posted at 12:01 pm on January 6, 2017 by Ed Morrissey
Give Donald Trump credit — he promised to clean house, and he’s taking that promise seriously. Rather than allow for a transition period for political appointees, Trump will require all of them to leave their posts on January 20th, including diplomats serving abroad. The New York Times notes the break from tradition, at least when it comes to career diplomats:
President-elect Donald J. Trump’s transition staff has issued a blanket edict requiring politically appointed ambassadors to leave their overseas posts by Inauguration Day, according to several American diplomats familiar with the plan, breaking with decades of precedent by declining to provide even the briefest of grace periods.
The mandate — issued “without exceptions,” according to a terse State Department cable sent on Dec. 23, diplomats who saw it said — threatens to leave the United States without Senate-confirmed envoys for months in critical nations like Germany, Canada and Britain. In the past, administrations of both parties have often granted extensions on a case-by-case basis to allow a handful of ambassadors, particularly those with school-age children, to remain in place for weeks or months.
Mr. Trump, by contrast, has taken a hard line against leaving any of President Obama’s political appointees in place as he prepares to take office on Jan. 20 with a mission of dismantling many of his predecessor’s signature foreign and domestic policy achievements. “Political” ambassadors, many of them major donors who are nominated by virtue of close ties with the president, almost always leave at the end of his term; ambassadors who are career diplomats often remain in their posts.
Reuters focuses on the impact of the abrupt dismissal, both on the ambassadors and potentially on US policy:
[T]he New York Times quoted diplomatic sources as saying previous U.S. administrations, from both major political parties, have traditionally granted extensions to allow a few ambassadors, particularly those with school-age children, to remain in place for weeks or months.
Officials from the State Department and Trump’s transition team were was not immediately available for comment.
The order threatens to leave the United States without Senate-confirmed envoys for months in critical nations like Germany, Canada and Britain, the New York Times reported.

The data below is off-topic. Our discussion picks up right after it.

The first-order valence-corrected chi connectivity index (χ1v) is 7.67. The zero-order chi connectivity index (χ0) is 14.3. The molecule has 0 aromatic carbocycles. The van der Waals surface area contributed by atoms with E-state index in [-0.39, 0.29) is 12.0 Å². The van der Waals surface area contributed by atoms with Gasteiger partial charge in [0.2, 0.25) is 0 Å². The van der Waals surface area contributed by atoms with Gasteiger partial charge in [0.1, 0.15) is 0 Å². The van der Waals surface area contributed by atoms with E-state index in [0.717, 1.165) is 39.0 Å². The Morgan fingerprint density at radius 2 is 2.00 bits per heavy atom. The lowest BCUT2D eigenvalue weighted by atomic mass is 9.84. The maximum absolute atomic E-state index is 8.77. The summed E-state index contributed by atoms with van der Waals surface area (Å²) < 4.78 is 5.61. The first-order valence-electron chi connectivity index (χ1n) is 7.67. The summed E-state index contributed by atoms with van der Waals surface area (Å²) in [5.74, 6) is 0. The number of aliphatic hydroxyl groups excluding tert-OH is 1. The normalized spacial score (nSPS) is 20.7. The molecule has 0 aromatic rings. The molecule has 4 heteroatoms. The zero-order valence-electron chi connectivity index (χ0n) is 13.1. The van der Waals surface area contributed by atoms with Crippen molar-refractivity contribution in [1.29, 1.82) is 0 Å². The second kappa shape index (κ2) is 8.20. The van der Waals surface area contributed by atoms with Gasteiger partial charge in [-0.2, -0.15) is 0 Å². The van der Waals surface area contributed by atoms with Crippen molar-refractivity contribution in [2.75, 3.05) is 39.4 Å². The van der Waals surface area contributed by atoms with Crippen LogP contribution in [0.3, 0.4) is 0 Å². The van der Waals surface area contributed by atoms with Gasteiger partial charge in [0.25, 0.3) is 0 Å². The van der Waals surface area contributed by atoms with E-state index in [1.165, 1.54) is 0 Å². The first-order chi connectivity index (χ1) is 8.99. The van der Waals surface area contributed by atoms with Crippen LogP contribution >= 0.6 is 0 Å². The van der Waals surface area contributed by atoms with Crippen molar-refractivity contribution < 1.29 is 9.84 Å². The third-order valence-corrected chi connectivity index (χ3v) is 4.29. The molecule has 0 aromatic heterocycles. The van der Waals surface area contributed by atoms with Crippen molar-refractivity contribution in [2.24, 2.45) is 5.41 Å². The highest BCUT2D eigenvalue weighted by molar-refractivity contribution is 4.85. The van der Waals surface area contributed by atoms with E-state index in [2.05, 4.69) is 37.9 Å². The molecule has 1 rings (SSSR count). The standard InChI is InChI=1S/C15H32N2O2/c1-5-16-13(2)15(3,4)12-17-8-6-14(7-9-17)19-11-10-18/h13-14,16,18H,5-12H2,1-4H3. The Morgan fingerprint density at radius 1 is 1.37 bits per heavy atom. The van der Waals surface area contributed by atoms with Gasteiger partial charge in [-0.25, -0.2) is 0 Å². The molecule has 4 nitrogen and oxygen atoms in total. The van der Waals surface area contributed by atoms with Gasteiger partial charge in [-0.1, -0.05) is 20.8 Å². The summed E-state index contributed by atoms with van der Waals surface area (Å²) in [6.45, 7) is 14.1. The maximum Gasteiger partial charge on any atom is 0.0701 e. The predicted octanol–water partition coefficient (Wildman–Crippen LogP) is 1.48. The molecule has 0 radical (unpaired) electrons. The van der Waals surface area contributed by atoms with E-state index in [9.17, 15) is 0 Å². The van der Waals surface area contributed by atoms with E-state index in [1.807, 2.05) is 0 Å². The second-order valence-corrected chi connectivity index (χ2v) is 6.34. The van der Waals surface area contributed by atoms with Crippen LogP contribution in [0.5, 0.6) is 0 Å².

Can Trump do this? Of course; political appointees serve at the pleasure of the president, and when the president changes, so does his/her official “pleasure.” What’s more, when the party in control of the White House changes, one can expect significant if not dramatic changes in policies, resulting in the end of the effectiveness of these appointees. To the extent they retain ties to the former president, they present the risk of working at cross purposes with the new administration, and that’s all the more likely at this juncture given Trump’s declared intent to sweep Obama’s policies from the entire federal government.
But doesn’t that leave us dangerously unrepresented in other countries? Not really. First off, our allies are just as used to working with our transitions as we are with theirs. In the temporary absence of a formal ambassador, nations work with career diplomats assigned to those stations by the State Department. Those transitions typically take months anyway.
Let’s use Reuters’s examples. The post in Germany remained unfilled from December 2008 to September 2009 in the Obama transition, when the Senate confirmed former DNC finance chair Philip Murphy — who hadn’t been nominated until July. George Bush’s ambassador to Canada, David Wilkins, left the office on January 20th just as Trump is asking ambassadors to do now. His successor, David Jacobson, formally presented his credentials in October 2009 after having been nominated and confirmed over the summer — and he worked on Obama’s transition team. Obama kept Bush’s UK ambassador Robert Tuttle in place for two weeks to February 6th 2009, but his successor Louis Susman didn’t assume the position until October 13th of that year after having been nominated by Obama in May and confirmed in July. And yet, the media didn’t seem all that concerned about our presence in those countries during the lengthy transition period in 2009.
This looks like a tempest in a teapot, a nonsensical concern over nothing at all. The Trump transition isn’t doing anything that we haven’t done in every transition in regard to our presence in “critical nations,” and political appointees should know better than to rely on continued employment after January 20th.